It’s difficult to tell which lyric in Velvet Underground’s “Venus in Furs,” off of the band’s debut album The Velvet Underground & Nico, so causes tire manufacturers to incorporate the song into their commercials. Is it “downy sins of streetlight fancies” or “tongue of thongs, the belt that does await you”? See, rumor has it that Goodyear once made a commercial that uses “Venus in Furs” but it was clearly not shown for long, hardly anyone seems to have seen it. Somewhere there lurks a royalty-clearance attorney who knows the answer to this question.
In James Dean Transfigured: The Many Faces of Rebel Iconography, Claudia Springer mentions the Goodyear commercial one time, in between references to William S. Burroughs’ Nike ad and Iggy Pop’s “Lust for Life” appearing in a Royal Caribbean Cruise Lines spot. Ah, the 1990s.
That Goodyear spot is lost to the sands of time, alas—until some astute video collector finds it and posts it on YouTube, that is. But Goodyear wasn’t the only company that wanted “Venus in Furs” in its ad. Dunlop Tyres (a subsidiary of Goodyear’s) also ran a completely different commercial for tires in 1993 that used the song. Dunlop Tyres was a British concern—does the name give it away?—and the ad was a product of the ad agency Abbott Mead Vickers BBDO in London.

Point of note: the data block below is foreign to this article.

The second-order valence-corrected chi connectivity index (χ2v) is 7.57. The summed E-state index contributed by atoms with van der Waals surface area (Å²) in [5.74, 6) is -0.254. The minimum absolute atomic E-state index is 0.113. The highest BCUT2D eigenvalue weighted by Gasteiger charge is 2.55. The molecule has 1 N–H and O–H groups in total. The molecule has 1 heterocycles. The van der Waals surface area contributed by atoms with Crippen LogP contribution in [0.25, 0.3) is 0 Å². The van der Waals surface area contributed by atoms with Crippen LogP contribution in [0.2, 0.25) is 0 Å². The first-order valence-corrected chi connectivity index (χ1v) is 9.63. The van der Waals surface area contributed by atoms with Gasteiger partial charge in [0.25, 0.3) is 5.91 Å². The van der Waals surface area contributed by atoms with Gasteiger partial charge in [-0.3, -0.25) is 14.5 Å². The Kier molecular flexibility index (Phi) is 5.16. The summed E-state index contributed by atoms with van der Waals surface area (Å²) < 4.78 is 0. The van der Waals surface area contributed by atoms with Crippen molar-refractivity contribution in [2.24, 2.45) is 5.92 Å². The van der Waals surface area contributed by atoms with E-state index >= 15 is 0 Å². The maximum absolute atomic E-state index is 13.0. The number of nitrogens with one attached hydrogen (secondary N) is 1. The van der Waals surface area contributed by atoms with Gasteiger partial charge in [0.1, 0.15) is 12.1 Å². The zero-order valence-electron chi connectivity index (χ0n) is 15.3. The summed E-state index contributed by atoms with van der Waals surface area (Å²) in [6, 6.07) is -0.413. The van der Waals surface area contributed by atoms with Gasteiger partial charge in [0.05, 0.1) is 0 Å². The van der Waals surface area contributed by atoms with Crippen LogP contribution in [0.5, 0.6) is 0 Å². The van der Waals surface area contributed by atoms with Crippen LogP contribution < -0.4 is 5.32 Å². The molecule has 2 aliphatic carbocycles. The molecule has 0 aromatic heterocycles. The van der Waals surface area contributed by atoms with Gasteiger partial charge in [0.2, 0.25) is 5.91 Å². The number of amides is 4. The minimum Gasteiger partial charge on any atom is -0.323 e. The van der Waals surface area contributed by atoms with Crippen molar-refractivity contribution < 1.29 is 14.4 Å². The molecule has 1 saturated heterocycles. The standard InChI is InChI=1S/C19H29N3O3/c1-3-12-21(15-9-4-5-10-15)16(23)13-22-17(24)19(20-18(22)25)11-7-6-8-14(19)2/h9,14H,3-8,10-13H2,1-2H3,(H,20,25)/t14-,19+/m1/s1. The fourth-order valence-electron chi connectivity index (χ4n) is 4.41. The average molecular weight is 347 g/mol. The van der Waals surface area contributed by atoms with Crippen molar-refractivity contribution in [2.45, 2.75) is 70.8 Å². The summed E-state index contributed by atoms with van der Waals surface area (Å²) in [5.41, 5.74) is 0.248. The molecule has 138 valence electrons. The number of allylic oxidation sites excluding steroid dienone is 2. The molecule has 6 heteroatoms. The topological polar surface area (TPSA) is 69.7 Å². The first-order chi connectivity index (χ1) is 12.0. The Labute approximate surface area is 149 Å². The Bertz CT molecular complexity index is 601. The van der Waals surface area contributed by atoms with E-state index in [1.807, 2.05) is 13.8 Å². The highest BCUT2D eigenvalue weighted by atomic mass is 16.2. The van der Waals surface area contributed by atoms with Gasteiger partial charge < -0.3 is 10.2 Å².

The commercial was directed by British director Tony Kaye, whose name you might recognize from the ugly fight over the Edward Norton movie American History X, which he directed and then disowned. This minute-long commercial featured tons of self-consciously “weird” imagery, such as a falling piano, a cackling voodoo master, a skull in flames, and a bald albino in a corset. Basically it’s what would happen if the album art for the Pixies’ Doolittle (or really any 4AD album) suddenly came to life. The name of the ad is “Tested for the Unexpected.” The people who made HBO’s Carnivale probably had to memorize this commercial.
One wonders if the people who commissioned the ad ever heard of Leopold Ritter von Sacher-Masoch, who bequeathed us one-half of the term sadomasochism? (For the record, I’m guessing Kaye had, at least.)
Here’s the ad, soak it up. Doesn’t that lady fondling a gross of ball bearings make you want to evaluate your past tire purchases?
Previously on Dangerous Minds:
‘New Madness at the Discothèque’: Velvet Underground in LIFE magazine exposé of 1966’s groovy scene
Amazing ‘Mod Wedding’ with Andy Warhol, the Velvet Underground & Nico, 1966